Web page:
Once a month, Muslim women gather in a bright open space inside a brick building near downtown Los Angeles. They come for jumu'ah or Friday prayer.
Muslims all over the world observe jumu'ah, but this gathering is special because the service is run by a woman, for women. Men are not allowed. While women's mosques are common in other parts of the world, there were none among the more than 2,000 mosques in the United States until this one opened at the end of January.
In traditional mosques, Muslim women are separated from male worshippers by a partition and men lead the Friday prayers.
Tanzila Ahmed - a writer, community organizer and policy researchers in her mid-30s - sees this as second-class treatment. She says she always felt like an outsider at traditional mosques when she was growing up: “We were always shuttled into a back room. We weren’t allowed to be in the same space where the sermons were being held."
An Asian American, Ahmed started attending prayer service in this 100-year-old, multi-faith center two months ago when it first opened. She found it empowering to be surrounded by women of all ethnicities and races. She also found it liberating.
"I didn’t have to think about the patriarchy issues that I usually have to deal with when going to a mosque,” she said.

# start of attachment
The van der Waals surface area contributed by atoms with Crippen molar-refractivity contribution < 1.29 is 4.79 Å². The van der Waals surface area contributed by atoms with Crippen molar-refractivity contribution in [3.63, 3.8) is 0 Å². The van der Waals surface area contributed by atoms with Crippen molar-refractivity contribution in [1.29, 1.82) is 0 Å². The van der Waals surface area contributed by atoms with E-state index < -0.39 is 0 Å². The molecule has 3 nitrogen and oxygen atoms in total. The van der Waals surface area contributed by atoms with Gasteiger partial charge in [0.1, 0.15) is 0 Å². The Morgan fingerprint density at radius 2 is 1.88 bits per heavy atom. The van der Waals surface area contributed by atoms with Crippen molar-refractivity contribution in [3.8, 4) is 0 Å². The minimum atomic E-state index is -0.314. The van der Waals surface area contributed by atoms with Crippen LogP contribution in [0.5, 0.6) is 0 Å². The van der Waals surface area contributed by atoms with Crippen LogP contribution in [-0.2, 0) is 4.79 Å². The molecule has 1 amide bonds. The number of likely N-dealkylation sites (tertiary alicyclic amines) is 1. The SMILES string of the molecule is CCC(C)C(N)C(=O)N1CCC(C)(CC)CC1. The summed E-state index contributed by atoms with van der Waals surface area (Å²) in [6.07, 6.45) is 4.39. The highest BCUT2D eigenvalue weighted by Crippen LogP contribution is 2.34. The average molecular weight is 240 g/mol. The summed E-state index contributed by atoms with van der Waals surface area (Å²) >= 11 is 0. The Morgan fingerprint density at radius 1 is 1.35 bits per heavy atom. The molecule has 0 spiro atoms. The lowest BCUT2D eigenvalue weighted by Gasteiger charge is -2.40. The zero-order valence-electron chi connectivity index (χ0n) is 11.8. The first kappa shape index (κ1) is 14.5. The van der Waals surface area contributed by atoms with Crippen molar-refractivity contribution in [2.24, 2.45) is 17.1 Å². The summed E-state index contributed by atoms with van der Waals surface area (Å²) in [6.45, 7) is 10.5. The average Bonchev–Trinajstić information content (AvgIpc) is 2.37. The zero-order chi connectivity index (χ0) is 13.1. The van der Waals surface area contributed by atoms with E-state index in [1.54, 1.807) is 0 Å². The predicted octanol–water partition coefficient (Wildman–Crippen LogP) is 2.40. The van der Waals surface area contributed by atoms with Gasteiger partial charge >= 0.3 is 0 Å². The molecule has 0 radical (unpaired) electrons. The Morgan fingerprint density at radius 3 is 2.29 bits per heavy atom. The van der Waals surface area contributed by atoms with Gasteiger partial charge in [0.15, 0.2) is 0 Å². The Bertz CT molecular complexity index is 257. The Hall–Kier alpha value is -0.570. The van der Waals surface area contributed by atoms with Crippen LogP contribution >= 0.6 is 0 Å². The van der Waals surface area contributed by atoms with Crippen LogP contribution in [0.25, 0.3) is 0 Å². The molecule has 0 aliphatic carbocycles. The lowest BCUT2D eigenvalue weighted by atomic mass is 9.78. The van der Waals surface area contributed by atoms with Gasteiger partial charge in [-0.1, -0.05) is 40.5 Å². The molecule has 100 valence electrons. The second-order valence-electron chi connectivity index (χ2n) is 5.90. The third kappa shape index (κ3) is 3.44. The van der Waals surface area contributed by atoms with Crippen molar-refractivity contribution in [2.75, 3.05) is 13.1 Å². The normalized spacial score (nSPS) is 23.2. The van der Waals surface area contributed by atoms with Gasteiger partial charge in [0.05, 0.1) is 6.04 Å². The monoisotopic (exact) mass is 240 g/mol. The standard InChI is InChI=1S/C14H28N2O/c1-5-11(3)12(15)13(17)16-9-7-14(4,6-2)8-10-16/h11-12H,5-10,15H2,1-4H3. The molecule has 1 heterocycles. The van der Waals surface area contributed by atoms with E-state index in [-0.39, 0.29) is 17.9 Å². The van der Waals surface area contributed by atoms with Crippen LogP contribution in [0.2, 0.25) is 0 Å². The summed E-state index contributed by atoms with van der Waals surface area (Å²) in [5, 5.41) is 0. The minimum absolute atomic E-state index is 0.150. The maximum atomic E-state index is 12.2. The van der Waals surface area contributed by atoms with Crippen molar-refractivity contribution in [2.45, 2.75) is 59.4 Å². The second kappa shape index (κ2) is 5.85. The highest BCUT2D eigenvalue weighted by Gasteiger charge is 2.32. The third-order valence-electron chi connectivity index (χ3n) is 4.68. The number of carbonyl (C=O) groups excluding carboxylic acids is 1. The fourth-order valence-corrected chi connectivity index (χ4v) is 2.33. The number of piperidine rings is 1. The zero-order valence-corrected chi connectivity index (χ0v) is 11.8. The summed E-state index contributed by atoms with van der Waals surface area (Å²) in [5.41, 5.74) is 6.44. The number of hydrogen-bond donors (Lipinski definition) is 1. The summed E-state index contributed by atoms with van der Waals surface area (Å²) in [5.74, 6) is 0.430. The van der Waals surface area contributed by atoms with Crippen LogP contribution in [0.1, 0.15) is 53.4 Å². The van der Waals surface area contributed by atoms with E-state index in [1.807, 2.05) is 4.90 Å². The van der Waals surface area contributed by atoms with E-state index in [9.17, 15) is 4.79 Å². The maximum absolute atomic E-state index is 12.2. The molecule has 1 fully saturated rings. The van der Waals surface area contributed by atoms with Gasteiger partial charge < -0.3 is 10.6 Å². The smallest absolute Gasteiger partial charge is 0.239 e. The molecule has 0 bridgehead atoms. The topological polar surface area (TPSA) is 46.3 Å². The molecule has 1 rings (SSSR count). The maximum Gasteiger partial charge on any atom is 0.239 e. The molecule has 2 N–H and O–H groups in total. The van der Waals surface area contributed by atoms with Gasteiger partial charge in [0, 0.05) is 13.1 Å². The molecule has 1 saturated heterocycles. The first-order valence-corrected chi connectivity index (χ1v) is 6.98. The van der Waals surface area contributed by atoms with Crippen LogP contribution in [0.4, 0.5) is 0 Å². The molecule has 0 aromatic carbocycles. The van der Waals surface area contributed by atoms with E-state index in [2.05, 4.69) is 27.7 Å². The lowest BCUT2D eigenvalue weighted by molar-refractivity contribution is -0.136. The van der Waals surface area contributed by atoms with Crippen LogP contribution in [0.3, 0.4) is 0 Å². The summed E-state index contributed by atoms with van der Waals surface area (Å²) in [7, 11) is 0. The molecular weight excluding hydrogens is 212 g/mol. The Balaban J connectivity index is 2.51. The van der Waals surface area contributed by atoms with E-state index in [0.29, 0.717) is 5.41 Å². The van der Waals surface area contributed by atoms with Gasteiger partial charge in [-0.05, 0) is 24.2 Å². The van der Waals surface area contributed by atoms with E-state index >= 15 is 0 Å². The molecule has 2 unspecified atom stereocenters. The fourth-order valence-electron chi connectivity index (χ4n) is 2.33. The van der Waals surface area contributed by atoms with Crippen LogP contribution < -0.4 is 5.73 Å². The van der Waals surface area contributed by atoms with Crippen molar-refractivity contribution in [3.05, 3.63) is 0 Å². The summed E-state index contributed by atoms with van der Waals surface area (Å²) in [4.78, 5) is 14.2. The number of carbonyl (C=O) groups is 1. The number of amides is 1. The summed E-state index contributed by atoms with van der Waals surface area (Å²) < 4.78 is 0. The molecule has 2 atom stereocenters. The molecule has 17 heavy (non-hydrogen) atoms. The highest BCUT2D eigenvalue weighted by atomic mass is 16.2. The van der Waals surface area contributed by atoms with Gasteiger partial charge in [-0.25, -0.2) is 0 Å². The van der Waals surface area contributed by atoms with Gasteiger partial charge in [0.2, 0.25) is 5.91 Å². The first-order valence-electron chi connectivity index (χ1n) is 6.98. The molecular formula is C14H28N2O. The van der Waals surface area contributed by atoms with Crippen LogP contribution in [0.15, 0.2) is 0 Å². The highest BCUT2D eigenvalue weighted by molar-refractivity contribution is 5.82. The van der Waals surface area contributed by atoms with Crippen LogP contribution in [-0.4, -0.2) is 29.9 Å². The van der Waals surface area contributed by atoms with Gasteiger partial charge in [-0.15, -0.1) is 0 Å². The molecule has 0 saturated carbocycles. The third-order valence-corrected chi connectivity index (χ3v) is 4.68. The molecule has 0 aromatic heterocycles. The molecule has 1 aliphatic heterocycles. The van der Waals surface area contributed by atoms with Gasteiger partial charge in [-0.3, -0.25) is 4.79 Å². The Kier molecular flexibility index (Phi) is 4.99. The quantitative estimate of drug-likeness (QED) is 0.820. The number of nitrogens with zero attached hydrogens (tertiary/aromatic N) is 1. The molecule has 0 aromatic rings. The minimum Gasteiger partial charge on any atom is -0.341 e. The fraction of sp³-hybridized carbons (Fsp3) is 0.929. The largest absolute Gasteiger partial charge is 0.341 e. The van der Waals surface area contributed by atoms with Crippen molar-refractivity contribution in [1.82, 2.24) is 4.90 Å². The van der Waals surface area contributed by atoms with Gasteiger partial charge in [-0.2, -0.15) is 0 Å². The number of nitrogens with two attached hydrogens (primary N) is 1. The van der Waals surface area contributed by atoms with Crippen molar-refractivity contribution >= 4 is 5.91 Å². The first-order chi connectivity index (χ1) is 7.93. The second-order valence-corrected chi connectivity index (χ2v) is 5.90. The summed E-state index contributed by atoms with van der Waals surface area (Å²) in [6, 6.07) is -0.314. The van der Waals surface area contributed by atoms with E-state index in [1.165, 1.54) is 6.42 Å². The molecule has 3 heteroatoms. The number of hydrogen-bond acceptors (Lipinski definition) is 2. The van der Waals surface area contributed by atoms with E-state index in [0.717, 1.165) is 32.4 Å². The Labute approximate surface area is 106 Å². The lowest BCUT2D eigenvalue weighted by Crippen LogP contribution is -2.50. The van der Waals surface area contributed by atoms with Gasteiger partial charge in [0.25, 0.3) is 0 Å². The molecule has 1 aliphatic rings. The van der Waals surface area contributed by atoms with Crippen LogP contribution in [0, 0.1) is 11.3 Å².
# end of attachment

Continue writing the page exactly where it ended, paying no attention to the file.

The Women’s Mosque does not have a dress code; it does not require head scarves. And the building, a former synagogue, also houses Jewish and Christian events.
Mosque founder M. Hasna Maznavi says it is why she picked this place for the mosque.
“Something that really inspires me are the golden ages in Islam." she said. "This was a time when Muslims, Jews and Christians all worked together.” Maznavi, whose parents emigrated from Sri Lanka, is a comedy writer by profession.
Empowering Muslim Women
Director of Policy and Programming at the Muslim Public Affairs Council Edina Lekovic gave the sermon on the opening day of the mosque. Lekovic, who is Montenegrin American, often serves as a national spokesperson for the Muslim community. She says the mosque is about empowering women to serve in the greater Muslim community.
“When I stepped up to the plate I felt that I was connected to the women in the audience and realizing that we were all there for the same reason because we wanted to reconnect to our faith or take the next step in our faith and that we wanted to try something a little different,” Lekovic said.
But not everyone believes an all-women’s mosque is necessary. Islamic scholars say while it is acceptable for women to lead other women in prayer, they question whether that should include the mid-day Friday prayer or the sermon.
The discussion about women’s role in Islam is not a new one says Brie Loskota at the University of Southern California.
“The Women’s Mosque itself is not an isolated event. There have been a lot of critiques of women’s roles and the limited and narrow nature of many of those roles in Muslim institutions for many decades," she said. "And that has come to a head especially with the Gen X, millennial Muslim women.”
Loskota says the Women’s Mosque is an outgrowth of these critiques and that it bears the hallmarks of the millennial Muslim women who founded it.
“There’s a large focus on inter-religious dialogue," she said. "There’s a a great focus on pluralism and how you exist in a plural context. There’s a great focus on diversity.”